sociall media II I used to work for a powerful executive in the record industry who maintained that many people were reluctant to buy classical recordings because they got embarrassed in the stores. They were uncertain about pronunciations, and therefore shied away from exposing themselves to the disdain of record-store clerks. If you’re old enough to remember record stores, you may have encountered some clerks that would in fact laugh someone to scorn for having learned in French class that final letters are usually silent and thus leaving off the final S in an exception like Saint-SaĆ«ns — or the final Z in Boulez or Berlioz. Such shibboleths can constitute a real self-esteem minefield for the timid. But one doesn’t have to be a wimp to want to avoid the company of snobs.

The playing field is now quite different. But while record-store clerks are no longer the factor they used to be, people still like what they know about. How do we achieve (at least relative) confidence in what can seem fenced-off areas? Overwhelmingly, we get it from our friends. How do we learn most cultural details? Bette Midler claims that she pronounces her first name as she does because her mother thought that’s how Bette Davis said hers. (How any woman in post-World War II society could have made that mistake defies belief, of course.) In turn, we know how to pronounce La Midler’s name only because we’ve heard it before. The same with sports. We weren’t born knowing what strikes, balls, and bunts were, and we didn’t learn about them by reading a book. We heard about them from our friends. We’re always lamenting declines in music education, as well we might. But the most effective communication is from friend to friend (which of course also means that effective music education of a person can also produce music education for the friends of that person).

The always-brilliant Jonah Lehrer put a short piece on his blog yesterday about social networks and economic and cultural choices.

After all, the best way to figure out what kind of music you like, or whether or not you’ll enjoy Napoleon Dynamite, is to study your friends. If they’re looking forward to the new Monsters of Folk album, then so are you; if they enjoy old kung-fu movies, then you probably do as well.

Even someone whose musical tastes are far-developed, unusually broad, and constantly expanding — like, say, me — is much influenced in certain cultural choices, and in chances he is willing to take, by his daily social contacts. Hearing enthusiasm expressed about a new string quartet or composer or recording at the dinner table is marketing gold, of course. But the invasion of Facebook into a person’s life, if he or she uses the Friends feature intelligently and not just as a race for numbers, can actually be a valuable extension of this process, as well as being a highly efficient one in terms of scale. I find that I attend many a good event because a Facebook Friend references it, usually leading me directly to information and purchase facilities. (By the same token, when I arrive at the event, I am likely to see friends — and Friends — all around me.)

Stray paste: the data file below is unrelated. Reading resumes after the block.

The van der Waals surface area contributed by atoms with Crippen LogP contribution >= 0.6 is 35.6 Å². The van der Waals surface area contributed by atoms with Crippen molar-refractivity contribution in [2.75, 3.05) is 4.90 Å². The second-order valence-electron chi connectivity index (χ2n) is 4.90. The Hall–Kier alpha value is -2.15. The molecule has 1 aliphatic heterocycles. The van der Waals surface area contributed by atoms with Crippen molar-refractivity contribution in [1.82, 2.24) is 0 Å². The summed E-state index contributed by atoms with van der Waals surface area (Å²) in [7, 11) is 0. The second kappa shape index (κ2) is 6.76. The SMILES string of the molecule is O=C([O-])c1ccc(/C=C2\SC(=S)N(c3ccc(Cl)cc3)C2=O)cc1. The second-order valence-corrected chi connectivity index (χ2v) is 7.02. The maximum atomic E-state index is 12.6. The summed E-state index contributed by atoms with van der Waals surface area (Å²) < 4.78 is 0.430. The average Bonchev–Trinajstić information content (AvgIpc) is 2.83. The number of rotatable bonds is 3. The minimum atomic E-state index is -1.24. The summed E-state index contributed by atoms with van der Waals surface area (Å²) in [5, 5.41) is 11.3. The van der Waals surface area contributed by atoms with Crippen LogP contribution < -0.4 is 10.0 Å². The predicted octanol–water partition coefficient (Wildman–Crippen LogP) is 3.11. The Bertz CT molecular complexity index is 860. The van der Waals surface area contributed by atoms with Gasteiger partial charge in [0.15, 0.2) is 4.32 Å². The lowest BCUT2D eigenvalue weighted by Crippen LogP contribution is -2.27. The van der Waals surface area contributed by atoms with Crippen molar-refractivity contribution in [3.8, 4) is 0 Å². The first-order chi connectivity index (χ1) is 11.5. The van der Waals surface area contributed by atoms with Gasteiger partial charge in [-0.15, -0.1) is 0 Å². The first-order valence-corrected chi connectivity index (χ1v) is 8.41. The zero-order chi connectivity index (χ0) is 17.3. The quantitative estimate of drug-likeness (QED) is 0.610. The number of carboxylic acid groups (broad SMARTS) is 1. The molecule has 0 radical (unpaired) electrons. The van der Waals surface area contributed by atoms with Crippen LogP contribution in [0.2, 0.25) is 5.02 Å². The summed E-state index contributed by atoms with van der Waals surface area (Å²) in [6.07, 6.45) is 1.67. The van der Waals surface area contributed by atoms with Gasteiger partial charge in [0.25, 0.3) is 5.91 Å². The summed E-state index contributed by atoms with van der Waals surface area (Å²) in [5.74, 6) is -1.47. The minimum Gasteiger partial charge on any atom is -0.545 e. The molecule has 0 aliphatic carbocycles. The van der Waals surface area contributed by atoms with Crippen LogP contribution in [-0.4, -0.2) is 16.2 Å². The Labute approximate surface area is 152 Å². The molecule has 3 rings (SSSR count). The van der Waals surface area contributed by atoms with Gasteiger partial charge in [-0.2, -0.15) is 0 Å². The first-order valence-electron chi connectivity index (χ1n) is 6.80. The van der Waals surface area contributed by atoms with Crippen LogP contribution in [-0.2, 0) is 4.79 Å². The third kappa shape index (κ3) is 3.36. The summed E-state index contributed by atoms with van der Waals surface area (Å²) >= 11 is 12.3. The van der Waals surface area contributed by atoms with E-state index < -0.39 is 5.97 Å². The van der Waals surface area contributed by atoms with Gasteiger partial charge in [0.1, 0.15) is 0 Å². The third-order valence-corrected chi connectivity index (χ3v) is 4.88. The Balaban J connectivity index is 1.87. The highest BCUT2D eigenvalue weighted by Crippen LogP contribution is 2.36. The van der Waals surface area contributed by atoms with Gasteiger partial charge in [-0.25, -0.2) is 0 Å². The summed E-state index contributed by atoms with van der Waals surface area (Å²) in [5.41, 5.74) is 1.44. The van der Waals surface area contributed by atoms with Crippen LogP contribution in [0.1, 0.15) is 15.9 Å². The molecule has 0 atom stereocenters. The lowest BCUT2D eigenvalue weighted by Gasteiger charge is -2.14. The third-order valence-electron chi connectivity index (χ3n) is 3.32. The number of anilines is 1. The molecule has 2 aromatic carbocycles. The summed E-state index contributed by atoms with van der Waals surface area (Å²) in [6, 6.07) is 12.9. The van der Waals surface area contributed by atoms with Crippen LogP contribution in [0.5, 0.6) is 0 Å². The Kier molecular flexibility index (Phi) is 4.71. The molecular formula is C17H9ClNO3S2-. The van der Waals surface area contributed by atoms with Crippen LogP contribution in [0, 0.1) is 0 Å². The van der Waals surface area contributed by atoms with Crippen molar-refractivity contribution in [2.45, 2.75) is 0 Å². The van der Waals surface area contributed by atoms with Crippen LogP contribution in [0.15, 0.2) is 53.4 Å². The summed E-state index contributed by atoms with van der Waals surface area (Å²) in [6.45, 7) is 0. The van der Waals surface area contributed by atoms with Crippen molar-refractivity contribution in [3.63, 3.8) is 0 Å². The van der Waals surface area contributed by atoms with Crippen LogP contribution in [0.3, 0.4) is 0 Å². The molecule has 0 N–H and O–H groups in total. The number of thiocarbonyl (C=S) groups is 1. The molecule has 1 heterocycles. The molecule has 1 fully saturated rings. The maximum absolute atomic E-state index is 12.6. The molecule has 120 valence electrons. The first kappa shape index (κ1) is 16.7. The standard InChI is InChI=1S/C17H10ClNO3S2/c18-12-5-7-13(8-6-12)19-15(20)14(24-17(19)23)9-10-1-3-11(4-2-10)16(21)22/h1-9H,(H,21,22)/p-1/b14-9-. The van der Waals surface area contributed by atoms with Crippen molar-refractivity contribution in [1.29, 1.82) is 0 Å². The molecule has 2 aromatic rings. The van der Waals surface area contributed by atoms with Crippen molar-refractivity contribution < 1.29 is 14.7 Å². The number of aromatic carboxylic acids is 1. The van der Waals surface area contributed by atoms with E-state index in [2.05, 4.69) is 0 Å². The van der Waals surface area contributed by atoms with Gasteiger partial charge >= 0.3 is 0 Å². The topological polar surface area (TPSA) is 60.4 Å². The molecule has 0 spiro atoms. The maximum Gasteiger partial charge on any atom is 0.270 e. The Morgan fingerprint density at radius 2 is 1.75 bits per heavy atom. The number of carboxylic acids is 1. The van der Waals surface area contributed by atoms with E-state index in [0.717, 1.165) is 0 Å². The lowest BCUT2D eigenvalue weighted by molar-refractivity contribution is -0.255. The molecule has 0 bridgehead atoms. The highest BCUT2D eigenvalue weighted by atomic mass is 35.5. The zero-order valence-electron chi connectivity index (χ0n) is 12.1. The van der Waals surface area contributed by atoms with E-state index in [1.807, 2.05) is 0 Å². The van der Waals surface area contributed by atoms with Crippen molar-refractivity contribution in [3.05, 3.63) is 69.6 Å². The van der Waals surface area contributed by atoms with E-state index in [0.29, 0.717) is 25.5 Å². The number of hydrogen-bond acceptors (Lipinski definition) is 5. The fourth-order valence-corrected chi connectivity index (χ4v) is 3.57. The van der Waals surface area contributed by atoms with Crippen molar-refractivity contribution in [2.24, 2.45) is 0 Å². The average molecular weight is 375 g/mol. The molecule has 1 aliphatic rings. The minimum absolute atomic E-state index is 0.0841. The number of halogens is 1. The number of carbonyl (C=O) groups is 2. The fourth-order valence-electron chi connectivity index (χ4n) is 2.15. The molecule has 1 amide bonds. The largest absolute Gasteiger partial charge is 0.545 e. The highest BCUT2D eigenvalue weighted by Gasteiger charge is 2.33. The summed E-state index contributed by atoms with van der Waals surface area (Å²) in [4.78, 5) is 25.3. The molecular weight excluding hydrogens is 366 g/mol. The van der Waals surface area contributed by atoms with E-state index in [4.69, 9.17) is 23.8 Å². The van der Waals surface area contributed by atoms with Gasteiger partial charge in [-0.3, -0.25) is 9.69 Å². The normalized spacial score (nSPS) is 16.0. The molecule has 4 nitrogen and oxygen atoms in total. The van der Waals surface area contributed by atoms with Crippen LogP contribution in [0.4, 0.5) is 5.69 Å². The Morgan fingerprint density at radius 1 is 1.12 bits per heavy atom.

This is simply human nature exercising itself by other means and on a different scale. We remain social beings under all circumstances and through all filters.

Classical music marketing in many ways remains in its infancy. But, as has been asserted here before in other connections, new technologies offer us more effective means — and far less costly ones — than we dreamed of only a few years ago. Some of us are spending a lot of time thinking how to use these better. I have experienced good results from using such conduits of communication to share with others what I find rewarding. I’m finding that the best way of employing them is to consult my own experience of what has worked on me and to follow the most direct routes to people — most commonly to friends and thus to their friends. While there is what was recently a futuristic side to the technology involved, the actual fundament is simply organic. It’s social. It reveals that buying a full-page ad in the Times is a far more artificial measure.

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